The DSM Driver may be a very complex thing, which must be implemented specifically for each particular application of DocFlex Technology.

See also: Data Sources

Template Designer

Provides a GUI to design templates. Essentially, it creates a visualization of the template language. It is a constant component, which is the same in all DocFlex applications. However, the template designer requires the data type information about possible data sources processed by the templates. That information is provided by the DSM Driver via the DSM Type Interface.

Template Processor (Generator)

It is another constant component of any DocFlex application and the most complex one. Basically, it makes everything work.

The template processor consists of two logical parts:

  1. Template Interpreter
  2. Output Generator
The template processor receives on input:
  1. A data source, which depending on the application field may be, for instance, some XML files or the Javadoc started to process a particular Java project. The data source is passed to the DSM Driver as its argument.
  2. A template (or the main template of a template application).
Further, the interpreter takes the instructions (that is template components and their properties) found in templates, retrieves the necessary data from the DSM (which represents the entire data source) and generates by all this some output files.

Actually, the template intrepreter and output generator is a single thing. It consists of some large abstract implementation with several extensions for particular output formats (HTML, RTF, TXT).

The template processor can be run directly from the Java command line (or automatically from some Java program, when it is wrapped in some kind of plugin; see DocFlex/Javadoc). In that case, all interpreter/generator settings must be specified as command line options.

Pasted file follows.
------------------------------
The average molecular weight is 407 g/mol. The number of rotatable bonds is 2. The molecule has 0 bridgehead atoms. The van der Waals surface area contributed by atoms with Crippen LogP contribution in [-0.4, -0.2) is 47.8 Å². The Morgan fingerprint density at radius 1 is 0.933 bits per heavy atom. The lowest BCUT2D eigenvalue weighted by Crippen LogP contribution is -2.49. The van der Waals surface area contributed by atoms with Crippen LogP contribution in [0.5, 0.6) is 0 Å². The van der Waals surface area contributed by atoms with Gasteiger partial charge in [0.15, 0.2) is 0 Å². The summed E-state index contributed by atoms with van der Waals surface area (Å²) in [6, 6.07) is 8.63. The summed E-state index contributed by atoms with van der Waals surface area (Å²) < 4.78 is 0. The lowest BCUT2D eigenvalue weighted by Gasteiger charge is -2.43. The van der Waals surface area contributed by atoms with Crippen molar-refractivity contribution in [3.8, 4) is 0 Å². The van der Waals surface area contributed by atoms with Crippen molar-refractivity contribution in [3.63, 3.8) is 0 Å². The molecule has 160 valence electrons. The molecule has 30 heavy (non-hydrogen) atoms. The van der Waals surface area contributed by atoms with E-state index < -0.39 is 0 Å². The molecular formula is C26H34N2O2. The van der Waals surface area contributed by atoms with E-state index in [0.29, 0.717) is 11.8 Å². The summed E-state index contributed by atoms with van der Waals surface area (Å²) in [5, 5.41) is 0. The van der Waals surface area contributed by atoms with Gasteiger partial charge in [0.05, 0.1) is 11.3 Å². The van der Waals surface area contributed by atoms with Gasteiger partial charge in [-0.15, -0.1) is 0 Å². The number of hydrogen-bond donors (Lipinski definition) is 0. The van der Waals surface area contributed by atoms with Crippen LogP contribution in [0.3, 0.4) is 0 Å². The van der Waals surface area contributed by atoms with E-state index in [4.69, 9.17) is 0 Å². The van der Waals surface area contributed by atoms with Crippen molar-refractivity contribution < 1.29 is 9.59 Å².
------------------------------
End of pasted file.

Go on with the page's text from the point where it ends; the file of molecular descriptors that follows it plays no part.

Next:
Alternatively, the template processor can be run from a special generator GUI, which allows the user to specify all settings interactively.

Below, you can see a screenshot of the generator GUI of DocFlex/XML:

And here is how that dialog looks, when the generator is running:

7.  Applications

Under the term “application”, we mean an implementation of some specific template-driven documentation generator in a certain programming field, which is defined by where the input data come from. Typically, this is also accompanied by the development of some complex template applications, which solve practical tasks (like the generation of Java API documentation, XML schema documentation etc.)

So far, we have developed three such implementations:

Application

Description

DocFlex/Together This was the first practical application of DocFlex Technology, a template-driven UML documentation generator implemented as a plugin for Borland Together (a UML modelling tool).

Although DocFlex/Together did find some demand and interest from the Together users, unfortunately it remained stubbornly “unnoticed” by Borland itself. Instead of any support, Borland had closed down all Together Open APIs, on which the DocFlex/Together was based, thereby killing our product too.
DocFlex/Javadoc The template-driven Java API documentation generator. It is wrapped in the form of a Javadoc Doclet and takes its data from the Doclet API. That was the second application of DocFlex Technology, which is currently in demand as well.
DocFlex/XML The documentation generator by the data obtained from XML files. This is the third and currently the most complex and advanced application of DocFlex Technology.

Of course, it is possible to develop a lot more similar things. (For instance, now, the UML field seems to have matured enough to develop an UML documentation generator independent on the proprietary APIs of some big UML tool vendor.)

Copyright© 2003-2014 Filigris Works, Leonid Rudy Softwareprodukte. All rights reserved.